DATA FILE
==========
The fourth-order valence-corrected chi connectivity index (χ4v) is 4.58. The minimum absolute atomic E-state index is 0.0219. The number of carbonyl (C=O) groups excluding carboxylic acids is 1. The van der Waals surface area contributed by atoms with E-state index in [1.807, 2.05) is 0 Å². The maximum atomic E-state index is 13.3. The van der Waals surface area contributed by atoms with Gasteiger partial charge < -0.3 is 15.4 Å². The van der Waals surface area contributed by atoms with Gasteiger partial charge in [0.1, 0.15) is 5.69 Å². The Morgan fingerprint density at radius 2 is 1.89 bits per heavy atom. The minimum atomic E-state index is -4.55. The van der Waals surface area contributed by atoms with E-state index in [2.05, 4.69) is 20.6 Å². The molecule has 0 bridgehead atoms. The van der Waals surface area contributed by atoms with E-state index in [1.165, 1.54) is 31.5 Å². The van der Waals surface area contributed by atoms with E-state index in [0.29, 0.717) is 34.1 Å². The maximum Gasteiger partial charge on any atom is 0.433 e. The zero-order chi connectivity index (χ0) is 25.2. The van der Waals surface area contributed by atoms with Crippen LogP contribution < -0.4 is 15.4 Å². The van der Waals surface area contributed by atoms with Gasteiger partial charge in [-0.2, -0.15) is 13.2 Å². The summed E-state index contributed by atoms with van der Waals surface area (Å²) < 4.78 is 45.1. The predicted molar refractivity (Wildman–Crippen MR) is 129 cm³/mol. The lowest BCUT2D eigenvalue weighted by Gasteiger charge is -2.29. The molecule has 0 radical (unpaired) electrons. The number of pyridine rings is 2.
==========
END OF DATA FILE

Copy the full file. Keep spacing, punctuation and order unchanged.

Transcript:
The fourth-order valence-corrected chi connectivity index (χ4v) is 4.58. The minimum absolute atomic E-state index is 0.0219. The number of carbonyl (C=O) groups excluding carboxylic acids is 1. The van der Waals surface area contributed by atoms with E-state index in [1.807, 2.05) is 0 Å². The maximum atomic E-state index is 13.3. The van der Waals surface area contributed by atoms with Gasteiger partial charge < -0.3 is 15.4 Å². The van der Waals surface area contributed by atoms with Gasteiger partial charge in [0.1, 0.15) is 5.69 Å². The Morgan fingerprint density at radius 2 is 1.89 bits per heavy atom. The minimum atomic E-state index is -4.55. The van der Waals surface area contributed by atoms with E-state index in [2.05, 4.69) is 20.6 Å². The molecule has 0 bridgehead atoms. The van der Waals surface area contributed by atoms with E-state index in [1.165, 1.54) is 31.5 Å². The van der Waals surface area contributed by atoms with E-state index in [0.29, 0.717) is 34.1 Å². The maximum Gasteiger partial charge on any atom is 0.433 e. The zero-order chi connectivity index (χ0) is 25.2. The van der Waals surface area contributed by atoms with Crippen LogP contribution < -0.4 is 15.4 Å². The van der Waals surface area contributed by atoms with Gasteiger partial charge in [-0.2, -0.15) is 13.2 Å². The summed E-state index contributed by atoms with van der Waals surface area (Å²) < 4.78 is 45.1. The predicted molar refractivity (Wildman–Crippen MR) is 129 cm³/mol. The lowest BCUT2D eigenvalue weighted by Gasteiger charge is -2.29. The molecule has 0 radical (unpaired) electrons. The number of pyridine rings is 2.